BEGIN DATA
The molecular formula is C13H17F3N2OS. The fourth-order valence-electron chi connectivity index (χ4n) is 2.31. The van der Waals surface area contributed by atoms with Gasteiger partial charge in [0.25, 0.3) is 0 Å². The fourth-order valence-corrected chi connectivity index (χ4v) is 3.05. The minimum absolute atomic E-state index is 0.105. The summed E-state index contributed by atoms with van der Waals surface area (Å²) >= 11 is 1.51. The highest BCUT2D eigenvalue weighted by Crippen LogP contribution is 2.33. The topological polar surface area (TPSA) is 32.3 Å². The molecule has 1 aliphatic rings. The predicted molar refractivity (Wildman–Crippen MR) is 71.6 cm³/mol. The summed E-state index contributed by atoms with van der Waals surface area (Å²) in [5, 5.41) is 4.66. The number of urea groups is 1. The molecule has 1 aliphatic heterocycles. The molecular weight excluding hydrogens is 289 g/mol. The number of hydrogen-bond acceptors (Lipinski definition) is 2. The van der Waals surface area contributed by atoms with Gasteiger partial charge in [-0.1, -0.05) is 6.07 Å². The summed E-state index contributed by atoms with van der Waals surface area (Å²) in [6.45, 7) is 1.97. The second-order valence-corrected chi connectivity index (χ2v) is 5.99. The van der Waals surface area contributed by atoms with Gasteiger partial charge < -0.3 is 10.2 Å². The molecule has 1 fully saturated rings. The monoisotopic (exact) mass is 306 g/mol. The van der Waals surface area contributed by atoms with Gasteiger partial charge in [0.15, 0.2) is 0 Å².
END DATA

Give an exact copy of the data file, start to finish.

The molecular formula is C13H17F3N2OS. The fourth-order valence-electron chi connectivity index (χ4n) is 2.31. The van der Waals surface area contributed by atoms with Gasteiger partial charge in [0.25, 0.3) is 0 Å². The fourth-order valence-corrected chi connectivity index (χ4v) is 3.05. The minimum absolute atomic E-state index is 0.105. The summed E-state index contributed by atoms with van der Waals surface area (Å²) >= 11 is 1.51. The highest BCUT2D eigenvalue weighted by Crippen LogP contribution is 2.33. The topological polar surface area (TPSA) is 32.3 Å². The molecule has 1 aliphatic rings. The predicted molar refractivity (Wildman–Crippen MR) is 71.6 cm³/mol. The summed E-state index contributed by atoms with van der Waals surface area (Å²) in [5, 5.41) is 4.66. The number of urea groups is 1. The molecule has 1 aliphatic heterocycles. The molecular weight excluding hydrogens is 289 g/mol. The number of hydrogen-bond acceptors (Lipinski definition) is 2. The van der Waals surface area contributed by atoms with Gasteiger partial charge in [-0.1, -0.05) is 6.07 Å². The summed E-state index contributed by atoms with van der Waals surface area (Å²) in [6.45, 7) is 1.97. The second-order valence-corrected chi connectivity index (χ2v) is 5.99. The van der Waals surface area contributed by atoms with Gasteiger partial charge < -0.3 is 10.2 Å². The molecule has 1 fully saturated rings. The monoisotopic (exact) mass is 306 g/mol. The van der Waals surface area contributed by atoms with Gasteiger partial charge in [0.15, 0.2) is 0 Å².